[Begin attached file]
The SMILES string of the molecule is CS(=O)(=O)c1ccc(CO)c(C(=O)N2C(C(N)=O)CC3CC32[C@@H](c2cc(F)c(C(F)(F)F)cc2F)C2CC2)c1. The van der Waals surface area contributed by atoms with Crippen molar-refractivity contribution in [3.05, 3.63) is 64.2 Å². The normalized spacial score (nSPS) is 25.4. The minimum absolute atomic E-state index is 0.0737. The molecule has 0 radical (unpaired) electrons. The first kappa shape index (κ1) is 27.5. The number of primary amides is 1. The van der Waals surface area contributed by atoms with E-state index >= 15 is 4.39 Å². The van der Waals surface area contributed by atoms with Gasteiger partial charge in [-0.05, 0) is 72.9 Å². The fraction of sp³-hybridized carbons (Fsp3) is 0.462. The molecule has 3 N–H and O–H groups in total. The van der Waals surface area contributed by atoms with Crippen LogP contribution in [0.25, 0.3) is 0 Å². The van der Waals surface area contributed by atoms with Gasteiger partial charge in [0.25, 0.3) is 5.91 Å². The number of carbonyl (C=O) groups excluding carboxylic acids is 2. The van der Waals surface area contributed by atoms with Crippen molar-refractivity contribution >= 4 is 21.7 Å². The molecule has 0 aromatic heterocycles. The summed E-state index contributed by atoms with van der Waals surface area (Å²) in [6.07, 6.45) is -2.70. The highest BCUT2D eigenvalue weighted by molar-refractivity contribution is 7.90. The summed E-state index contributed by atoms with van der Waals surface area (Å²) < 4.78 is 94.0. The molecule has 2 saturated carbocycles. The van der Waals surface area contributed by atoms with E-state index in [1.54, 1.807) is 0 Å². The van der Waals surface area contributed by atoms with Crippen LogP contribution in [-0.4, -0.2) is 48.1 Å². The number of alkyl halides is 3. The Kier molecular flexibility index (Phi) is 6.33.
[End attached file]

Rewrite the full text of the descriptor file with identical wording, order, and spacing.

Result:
The SMILES string of the molecule is CS(=O)(=O)c1ccc(CO)c(C(=O)N2C(C(N)=O)CC3CC32[C@@H](c2cc(F)c(C(F)(F)F)cc2F)C2CC2)c1. The van der Waals surface area contributed by atoms with Crippen molar-refractivity contribution in [3.05, 3.63) is 64.2 Å². The normalized spacial score (nSPS) is 25.4. The minimum absolute atomic E-state index is 0.0737. The molecule has 0 radical (unpaired) electrons. The first kappa shape index (κ1) is 27.5. The number of primary amides is 1. The van der Waals surface area contributed by atoms with E-state index >= 15 is 4.39 Å². The van der Waals surface area contributed by atoms with Gasteiger partial charge in [-0.05, 0) is 72.9 Å². The fraction of sp³-hybridized carbons (Fsp3) is 0.462. The molecule has 3 N–H and O–H groups in total. The van der Waals surface area contributed by atoms with Crippen LogP contribution in [0.25, 0.3) is 0 Å². The van der Waals surface area contributed by atoms with Gasteiger partial charge in [0.25, 0.3) is 5.91 Å². The number of carbonyl (C=O) groups excluding carboxylic acids is 2. The van der Waals surface area contributed by atoms with Crippen molar-refractivity contribution >= 4 is 21.7 Å². The molecule has 0 aromatic heterocycles. The summed E-state index contributed by atoms with van der Waals surface area (Å²) in [6.07, 6.45) is -2.70. The highest BCUT2D eigenvalue weighted by molar-refractivity contribution is 7.90. The summed E-state index contributed by atoms with van der Waals surface area (Å²) < 4.78 is 94.0. The molecule has 2 saturated carbocycles. The van der Waals surface area contributed by atoms with E-state index in [1.54, 1.807) is 0 Å². The van der Waals surface area contributed by atoms with Crippen LogP contribution in [-0.4, -0.2) is 48.1 Å². The number of alkyl halides is 3. The Kier molecular flexibility index (Phi) is 6.33.